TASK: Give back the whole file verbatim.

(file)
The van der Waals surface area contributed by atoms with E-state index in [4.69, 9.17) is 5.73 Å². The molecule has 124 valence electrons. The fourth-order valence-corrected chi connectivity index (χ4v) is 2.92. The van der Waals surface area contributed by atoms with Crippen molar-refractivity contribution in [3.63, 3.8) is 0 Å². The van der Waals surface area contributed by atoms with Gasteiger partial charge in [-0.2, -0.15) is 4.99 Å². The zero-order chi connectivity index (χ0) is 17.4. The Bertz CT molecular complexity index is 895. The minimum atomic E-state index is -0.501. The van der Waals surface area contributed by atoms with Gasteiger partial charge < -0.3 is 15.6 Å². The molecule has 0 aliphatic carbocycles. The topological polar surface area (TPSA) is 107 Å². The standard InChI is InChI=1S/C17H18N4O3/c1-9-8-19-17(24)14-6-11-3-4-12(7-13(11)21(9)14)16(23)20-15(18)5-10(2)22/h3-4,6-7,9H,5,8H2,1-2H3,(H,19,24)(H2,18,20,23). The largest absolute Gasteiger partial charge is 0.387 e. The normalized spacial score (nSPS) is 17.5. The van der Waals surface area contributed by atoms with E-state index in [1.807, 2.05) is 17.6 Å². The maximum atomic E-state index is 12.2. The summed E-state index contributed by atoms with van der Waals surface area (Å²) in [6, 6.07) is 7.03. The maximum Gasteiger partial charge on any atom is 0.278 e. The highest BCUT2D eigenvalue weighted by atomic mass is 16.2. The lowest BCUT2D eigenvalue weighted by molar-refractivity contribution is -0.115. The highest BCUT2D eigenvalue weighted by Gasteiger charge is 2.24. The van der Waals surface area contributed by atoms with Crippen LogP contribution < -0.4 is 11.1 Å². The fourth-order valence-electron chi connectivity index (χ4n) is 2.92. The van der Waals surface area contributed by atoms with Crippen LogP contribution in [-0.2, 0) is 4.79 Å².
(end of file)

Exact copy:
The van der Waals surface area contributed by atoms with E-state index in [4.69, 9.17) is 5.73 Å². The molecule has 124 valence electrons. The fourth-order valence-corrected chi connectivity index (χ4v) is 2.92. The van der Waals surface area contributed by atoms with Crippen molar-refractivity contribution in [3.63, 3.8) is 0 Å². The van der Waals surface area contributed by atoms with Gasteiger partial charge in [-0.2, -0.15) is 4.99 Å². The zero-order chi connectivity index (χ0) is 17.4. The Bertz CT molecular complexity index is 895. The minimum atomic E-state index is -0.501. The van der Waals surface area contributed by atoms with Gasteiger partial charge < -0.3 is 15.6 Å². The molecule has 0 aliphatic carbocycles. The topological polar surface area (TPSA) is 107 Å². The standard InChI is InChI=1S/C17H18N4O3/c1-9-8-19-17(24)14-6-11-3-4-12(7-13(11)21(9)14)16(23)20-15(18)5-10(2)22/h3-4,6-7,9H,5,8H2,1-2H3,(H,19,24)(H2,18,20,23). The largest absolute Gasteiger partial charge is 0.387 e. The normalized spacial score (nSPS) is 17.5. The van der Waals surface area contributed by atoms with E-state index in [1.807, 2.05) is 17.6 Å². The maximum atomic E-state index is 12.2. The summed E-state index contributed by atoms with van der Waals surface area (Å²) in [6, 6.07) is 7.03. The maximum Gasteiger partial charge on any atom is 0.278 e. The highest BCUT2D eigenvalue weighted by atomic mass is 16.2. The lowest BCUT2D eigenvalue weighted by molar-refractivity contribution is -0.115. The highest BCUT2D eigenvalue weighted by Gasteiger charge is 2.24. The van der Waals surface area contributed by atoms with Crippen LogP contribution < -0.4 is 11.1 Å². The fourth-order valence-electron chi connectivity index (χ4n) is 2.92. The van der Waals surface area contributed by atoms with Crippen LogP contribution in [-0.2, 0) is 4.79 Å².